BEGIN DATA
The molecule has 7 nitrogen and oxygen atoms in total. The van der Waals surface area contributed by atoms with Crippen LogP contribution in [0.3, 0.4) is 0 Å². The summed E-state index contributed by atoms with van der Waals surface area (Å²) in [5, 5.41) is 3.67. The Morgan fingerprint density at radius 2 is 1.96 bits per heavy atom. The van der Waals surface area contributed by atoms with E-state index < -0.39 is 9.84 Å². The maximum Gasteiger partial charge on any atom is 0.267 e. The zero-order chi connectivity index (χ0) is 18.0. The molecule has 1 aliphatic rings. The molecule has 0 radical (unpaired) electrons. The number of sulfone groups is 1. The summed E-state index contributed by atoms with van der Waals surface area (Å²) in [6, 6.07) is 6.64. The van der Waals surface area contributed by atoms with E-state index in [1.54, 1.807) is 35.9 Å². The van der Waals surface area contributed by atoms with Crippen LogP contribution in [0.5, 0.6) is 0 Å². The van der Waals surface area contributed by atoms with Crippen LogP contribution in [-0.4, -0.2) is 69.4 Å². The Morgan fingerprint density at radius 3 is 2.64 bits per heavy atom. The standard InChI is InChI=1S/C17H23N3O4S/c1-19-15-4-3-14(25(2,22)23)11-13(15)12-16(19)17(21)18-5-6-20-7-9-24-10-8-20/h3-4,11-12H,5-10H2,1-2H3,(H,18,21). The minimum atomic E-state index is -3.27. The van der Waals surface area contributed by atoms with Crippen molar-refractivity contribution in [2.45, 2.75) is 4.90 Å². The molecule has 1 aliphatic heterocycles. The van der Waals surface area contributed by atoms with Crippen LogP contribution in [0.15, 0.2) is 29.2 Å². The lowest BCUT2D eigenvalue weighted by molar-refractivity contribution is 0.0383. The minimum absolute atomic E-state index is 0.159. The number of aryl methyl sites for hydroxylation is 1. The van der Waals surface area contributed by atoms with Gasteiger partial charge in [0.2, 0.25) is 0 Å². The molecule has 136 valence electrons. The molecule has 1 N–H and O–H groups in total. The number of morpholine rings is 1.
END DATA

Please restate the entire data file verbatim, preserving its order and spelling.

The molecule has 7 nitrogen and oxygen atoms in total. The van der Waals surface area contributed by atoms with Crippen LogP contribution in [0.3, 0.4) is 0 Å². The summed E-state index contributed by atoms with van der Waals surface area (Å²) in [5, 5.41) is 3.67. The Morgan fingerprint density at radius 2 is 1.96 bits per heavy atom. The van der Waals surface area contributed by atoms with E-state index < -0.39 is 9.84 Å². The maximum Gasteiger partial charge on any atom is 0.267 e. The zero-order chi connectivity index (χ0) is 18.0. The molecule has 1 aliphatic rings. The molecule has 0 radical (unpaired) electrons. The number of sulfone groups is 1. The summed E-state index contributed by atoms with van der Waals surface area (Å²) in [6, 6.07) is 6.64. The van der Waals surface area contributed by atoms with E-state index in [1.54, 1.807) is 35.9 Å². The van der Waals surface area contributed by atoms with Crippen LogP contribution in [0.5, 0.6) is 0 Å². The van der Waals surface area contributed by atoms with Crippen LogP contribution in [-0.4, -0.2) is 69.4 Å². The Morgan fingerprint density at radius 3 is 2.64 bits per heavy atom. The standard InChI is InChI=1S/C17H23N3O4S/c1-19-15-4-3-14(25(2,22)23)11-13(15)12-16(19)17(21)18-5-6-20-7-9-24-10-8-20/h3-4,11-12H,5-10H2,1-2H3,(H,18,21). The minimum atomic E-state index is -3.27. The van der Waals surface area contributed by atoms with Crippen molar-refractivity contribution in [2.45, 2.75) is 4.90 Å². The molecule has 1 aliphatic heterocycles. The van der Waals surface area contributed by atoms with Crippen LogP contribution in [0.15, 0.2) is 29.2 Å². The lowest BCUT2D eigenvalue weighted by molar-refractivity contribution is 0.0383. The minimum absolute atomic E-state index is 0.159. The number of aryl methyl sites for hydroxylation is 1. The van der Waals surface area contributed by atoms with Gasteiger partial charge in [0.2, 0.25) is 0 Å². The molecule has 136 valence electrons. The molecule has 1 N–H and O–H groups in total. The number of morpholine rings is 1.